concerning romantic rivalry at an amusement park, it starts off with a
dog chase (this early part also involving a distorted mirror gag); the
mid-section is devoted to the inventive telephone antics which give the
film its title; the last part, then, resolves itself into a rather
overstretched sequence in which Lloyd, chased by the police, tries to
get rid of an incriminating purse.
Still, perhaps the single funniest bit occurs at the very beginning - a succession of title cards categorizing how various lovesick men deal with their predicament.
Harold Lloyd wants back the girl, Mildred Davis, she has lost.Her new boyfriend, Roy Brooks, doesn't want to lose the girl.The girl has lost her dog in an amusement park, so the boys try to find the dog and the way to her heart.The girl has a balloonist uncle and he gives her a pass for two in his balloon, but there must be her mother's approval first.Easier said than done.Number, Please? (1920) is directed by Hal Roach and Fred C. Newmeyer.Roach is also seen in the movie playing a sailor.This is a great short comedy with many gags.It's funny when the dog is caught in the merry-go-round.The sequence where Harold tries to make a call at the telephone booth is most amusing.The lady gives him her baby who won't stop crying.It's a lot of fun to watch Harold with the purse.This is a treat for all the Harold Lloyd fans.
While NUMBER, PLEASE? is an enjoyable HAROLD LLOYD silent short, I do
think that he has a tendency here to milk a situation for all it's
worth and goes on too long in the same vein.
The fun starts at an amusement park where Lloyd is anxious to make an impression on a pretty girl (MILDRED DAVIS) who is with a boyfriend that would like to see Lloyd disappear. Both men are soon looking for her lost pooch (interestingly, called General Pershing), and while Lloyd finds the dog, it's the other man who gets the credit after a stunt involving a merry-go-round and man and dog on a leash.
The mid-section involving both men trying to get in touch with the girl's mother is not quite as amusing--in fact, it becomes trying at times and it's here that the story runs into a time lag with repetitious sight gags.
The last half involving a lost purse is highly amusing and played for maximum laughs as Lloyd, believing it's someone's stolen purse rather than the girl's, tries to get rid of it while it keeps coming back like a boomerang.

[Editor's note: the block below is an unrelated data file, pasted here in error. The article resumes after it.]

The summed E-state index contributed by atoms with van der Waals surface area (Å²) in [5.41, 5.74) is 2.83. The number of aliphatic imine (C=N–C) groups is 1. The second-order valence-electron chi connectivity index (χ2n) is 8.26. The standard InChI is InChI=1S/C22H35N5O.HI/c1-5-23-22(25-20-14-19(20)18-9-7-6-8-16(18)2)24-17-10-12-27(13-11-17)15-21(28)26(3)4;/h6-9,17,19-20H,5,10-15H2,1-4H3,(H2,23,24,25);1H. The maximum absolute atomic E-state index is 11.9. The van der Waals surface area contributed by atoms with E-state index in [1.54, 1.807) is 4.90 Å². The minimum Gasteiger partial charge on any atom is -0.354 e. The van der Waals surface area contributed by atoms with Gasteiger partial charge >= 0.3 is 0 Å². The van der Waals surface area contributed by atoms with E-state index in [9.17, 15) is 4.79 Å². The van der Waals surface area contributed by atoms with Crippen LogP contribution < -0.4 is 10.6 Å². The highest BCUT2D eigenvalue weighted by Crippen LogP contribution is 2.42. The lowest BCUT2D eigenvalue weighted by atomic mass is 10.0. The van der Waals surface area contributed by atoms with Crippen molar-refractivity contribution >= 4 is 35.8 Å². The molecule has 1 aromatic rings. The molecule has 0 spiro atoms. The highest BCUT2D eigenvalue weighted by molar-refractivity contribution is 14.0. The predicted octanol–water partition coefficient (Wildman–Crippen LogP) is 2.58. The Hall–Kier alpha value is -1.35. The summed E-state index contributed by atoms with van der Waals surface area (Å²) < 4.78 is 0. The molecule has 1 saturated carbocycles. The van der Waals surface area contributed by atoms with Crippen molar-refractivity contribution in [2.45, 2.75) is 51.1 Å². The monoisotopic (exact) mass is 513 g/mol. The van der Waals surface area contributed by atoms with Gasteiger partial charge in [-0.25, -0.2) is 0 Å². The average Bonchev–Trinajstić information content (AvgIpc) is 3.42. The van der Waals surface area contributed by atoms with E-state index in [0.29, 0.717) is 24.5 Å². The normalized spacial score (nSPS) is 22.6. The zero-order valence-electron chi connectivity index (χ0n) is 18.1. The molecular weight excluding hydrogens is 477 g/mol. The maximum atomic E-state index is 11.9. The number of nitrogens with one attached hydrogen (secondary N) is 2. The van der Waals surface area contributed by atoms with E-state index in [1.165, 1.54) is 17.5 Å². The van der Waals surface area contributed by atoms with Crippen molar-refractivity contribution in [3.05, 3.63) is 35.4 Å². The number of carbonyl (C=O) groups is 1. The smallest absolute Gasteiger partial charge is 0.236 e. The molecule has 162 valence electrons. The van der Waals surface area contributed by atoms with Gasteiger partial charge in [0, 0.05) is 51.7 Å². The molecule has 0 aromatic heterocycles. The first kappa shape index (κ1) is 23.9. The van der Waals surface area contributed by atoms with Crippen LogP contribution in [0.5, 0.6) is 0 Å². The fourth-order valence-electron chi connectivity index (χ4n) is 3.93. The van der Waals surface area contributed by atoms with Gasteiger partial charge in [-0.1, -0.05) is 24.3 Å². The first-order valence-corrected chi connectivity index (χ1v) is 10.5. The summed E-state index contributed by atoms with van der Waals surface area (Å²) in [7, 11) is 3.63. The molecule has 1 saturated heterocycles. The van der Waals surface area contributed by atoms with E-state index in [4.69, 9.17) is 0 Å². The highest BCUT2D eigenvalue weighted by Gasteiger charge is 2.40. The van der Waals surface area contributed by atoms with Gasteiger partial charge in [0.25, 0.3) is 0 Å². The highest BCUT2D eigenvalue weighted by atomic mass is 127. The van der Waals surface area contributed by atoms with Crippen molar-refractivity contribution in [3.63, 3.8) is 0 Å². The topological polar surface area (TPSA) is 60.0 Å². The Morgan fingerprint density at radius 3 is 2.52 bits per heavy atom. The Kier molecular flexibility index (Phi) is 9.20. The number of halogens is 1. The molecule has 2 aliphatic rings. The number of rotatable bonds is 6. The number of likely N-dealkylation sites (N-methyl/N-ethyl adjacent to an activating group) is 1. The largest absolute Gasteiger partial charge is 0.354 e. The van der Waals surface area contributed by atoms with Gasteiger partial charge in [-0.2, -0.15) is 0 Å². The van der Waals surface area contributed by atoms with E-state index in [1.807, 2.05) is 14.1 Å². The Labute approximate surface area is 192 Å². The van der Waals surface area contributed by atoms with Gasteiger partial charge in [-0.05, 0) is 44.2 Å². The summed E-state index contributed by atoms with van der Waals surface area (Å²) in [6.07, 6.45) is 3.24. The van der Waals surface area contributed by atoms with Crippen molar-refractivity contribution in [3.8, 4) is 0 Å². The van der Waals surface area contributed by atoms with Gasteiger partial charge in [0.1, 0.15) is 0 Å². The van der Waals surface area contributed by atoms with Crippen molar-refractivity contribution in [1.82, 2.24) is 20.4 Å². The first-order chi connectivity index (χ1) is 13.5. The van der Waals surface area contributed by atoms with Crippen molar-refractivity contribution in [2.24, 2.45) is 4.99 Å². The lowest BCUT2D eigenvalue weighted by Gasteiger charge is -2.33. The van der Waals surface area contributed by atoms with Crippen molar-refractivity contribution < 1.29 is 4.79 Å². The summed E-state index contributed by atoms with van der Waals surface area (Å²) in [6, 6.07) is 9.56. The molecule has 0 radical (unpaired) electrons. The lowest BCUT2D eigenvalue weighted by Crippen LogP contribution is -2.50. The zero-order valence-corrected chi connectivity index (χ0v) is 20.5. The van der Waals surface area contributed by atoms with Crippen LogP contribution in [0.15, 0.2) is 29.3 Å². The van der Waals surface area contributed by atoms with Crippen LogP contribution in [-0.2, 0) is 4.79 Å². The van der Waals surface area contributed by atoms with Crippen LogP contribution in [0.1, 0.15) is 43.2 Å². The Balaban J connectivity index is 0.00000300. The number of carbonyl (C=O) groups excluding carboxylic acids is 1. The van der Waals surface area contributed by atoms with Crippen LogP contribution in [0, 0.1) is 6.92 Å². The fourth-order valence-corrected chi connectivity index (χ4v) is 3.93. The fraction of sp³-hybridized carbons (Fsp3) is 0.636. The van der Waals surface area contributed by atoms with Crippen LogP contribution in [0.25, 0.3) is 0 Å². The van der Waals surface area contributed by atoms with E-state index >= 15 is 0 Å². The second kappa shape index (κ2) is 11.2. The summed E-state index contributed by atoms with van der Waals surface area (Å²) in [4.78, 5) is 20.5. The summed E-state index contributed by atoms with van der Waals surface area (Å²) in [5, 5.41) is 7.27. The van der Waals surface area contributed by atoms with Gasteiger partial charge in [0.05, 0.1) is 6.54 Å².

Amusing, but certainly not the best of Harold Lloyd's comedy shorts.
NUMBER, PLEASE? (1920)
*** (out of four)
Harold Lloyd two-reeler has Lloyd trying to mend a broken heart by going to an amusement part where he meets a lovely young lady but he must compete with her boyfriend. The first reel is wonderfully funny with all sorts of great gags including one where Lloyd is in the last cart of a ride with everyone else's hats hitting him. The second reel loses a lot of its punch but overall this was still a pretty good short that shows off what was to come in Lloyd's career.
Available on DVD through Kino and New Line.
*** This review may contain spoilers ***
"Number, Please?" is a 24-minute live action short film from 1920, so 4 more years and this one has its 100th anniversary. The names Roach, Walker, Lloyd and Davis will seem familiar to everybody with a bit of an interest in silent films and here we have one from the early years of cinema that is of course also still in black-and-white. Almost all the action takes place inside an amusement park and it is the perfect location for Lloyd to show us his comedic talent. After finishing his routine, there develops a story and plot about two guys being interested in a young woman (played by Mildred Davis a couple years before she married Lloyd) and one of the guys is Lloyd for example. Yes this film could have needed more intertitles too and it is sometimes painful to watch how the lack of sound keeps this film from being an even better watch but we need to be pleased with what we have I guess. And it's not too difficult as the contents here are among the more entertaining stuff Lloyd has to offer in his really prolific years around 1920. i recommend the watch. Thumbs up.